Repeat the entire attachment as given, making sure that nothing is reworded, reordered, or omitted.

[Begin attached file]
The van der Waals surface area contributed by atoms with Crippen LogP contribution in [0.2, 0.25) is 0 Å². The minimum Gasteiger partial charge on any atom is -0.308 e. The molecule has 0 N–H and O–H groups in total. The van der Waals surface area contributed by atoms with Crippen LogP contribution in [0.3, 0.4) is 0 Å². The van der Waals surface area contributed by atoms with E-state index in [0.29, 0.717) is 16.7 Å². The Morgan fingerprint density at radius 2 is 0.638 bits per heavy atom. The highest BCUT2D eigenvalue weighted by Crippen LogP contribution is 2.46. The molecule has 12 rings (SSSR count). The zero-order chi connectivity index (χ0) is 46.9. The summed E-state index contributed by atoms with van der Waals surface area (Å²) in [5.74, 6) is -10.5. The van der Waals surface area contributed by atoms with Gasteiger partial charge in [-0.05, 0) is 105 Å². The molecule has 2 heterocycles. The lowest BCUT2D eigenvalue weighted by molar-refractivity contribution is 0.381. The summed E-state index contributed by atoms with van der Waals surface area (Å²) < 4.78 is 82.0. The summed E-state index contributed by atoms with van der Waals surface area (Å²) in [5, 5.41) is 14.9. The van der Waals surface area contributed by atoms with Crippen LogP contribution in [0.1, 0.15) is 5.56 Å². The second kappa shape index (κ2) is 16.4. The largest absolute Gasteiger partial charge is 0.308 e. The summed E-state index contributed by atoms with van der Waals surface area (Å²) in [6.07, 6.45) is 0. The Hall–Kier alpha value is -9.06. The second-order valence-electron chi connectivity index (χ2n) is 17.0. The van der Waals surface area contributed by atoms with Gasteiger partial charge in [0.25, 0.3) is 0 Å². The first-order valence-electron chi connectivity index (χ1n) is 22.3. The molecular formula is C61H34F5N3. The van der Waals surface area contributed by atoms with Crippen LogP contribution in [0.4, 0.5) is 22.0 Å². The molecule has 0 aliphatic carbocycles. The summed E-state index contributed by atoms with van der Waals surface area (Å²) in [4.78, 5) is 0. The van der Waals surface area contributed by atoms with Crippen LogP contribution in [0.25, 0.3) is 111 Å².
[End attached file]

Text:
The van der Waals surface area contributed by atoms with Crippen LogP contribution in [0.2, 0.25) is 0 Å². The minimum Gasteiger partial charge on any atom is -0.308 e. The molecule has 0 N–H and O–H groups in total. The van der Waals surface area contributed by atoms with Crippen LogP contribution in [0.3, 0.4) is 0 Å². The van der Waals surface area contributed by atoms with E-state index in [0.29, 0.717) is 16.7 Å². The Morgan fingerprint density at radius 2 is 0.638 bits per heavy atom. The highest BCUT2D eigenvalue weighted by Crippen LogP contribution is 2.46. The molecule has 12 rings (SSSR count). The zero-order chi connectivity index (χ0) is 46.9. The summed E-state index contributed by atoms with van der Waals surface area (Å²) in [5.74, 6) is -10.5. The van der Waals surface area contributed by atoms with Gasteiger partial charge in [-0.05, 0) is 105 Å². The molecule has 2 heterocycles. The lowest BCUT2D eigenvalue weighted by molar-refractivity contribution is 0.381. The summed E-state index contributed by atoms with van der Waals surface area (Å²) < 4.78 is 82.0. The summed E-state index contributed by atoms with van der Waals surface area (Å²) in [5, 5.41) is 14.9. The van der Waals surface area contributed by atoms with Crippen LogP contribution in [0.1, 0.15) is 5.56 Å². The second kappa shape index (κ2) is 16.4. The largest absolute Gasteiger partial charge is 0.308 e. The summed E-state index contributed by atoms with van der Waals surface area (Å²) in [6.07, 6.45) is 0. The Hall–Kier alpha value is -9.06. The second-order valence-electron chi connectivity index (χ2n) is 17.0. The van der Waals surface area contributed by atoms with Gasteiger partial charge in [0.25, 0.3) is 0 Å². The first-order valence-electron chi connectivity index (χ1n) is 22.3. The molecular formula is C61H34F5N3. The van der Waals surface area contributed by atoms with Crippen LogP contribution in [0.4, 0.5) is 22.0 Å². The molecule has 0 aliphatic carbocycles. The summed E-state index contributed by atoms with van der Waals surface area (Å²) in [4.78, 5) is 0. The van der Waals surface area contributed by atoms with Crippen LogP contribution in [0.25, 0.3) is 111 Å².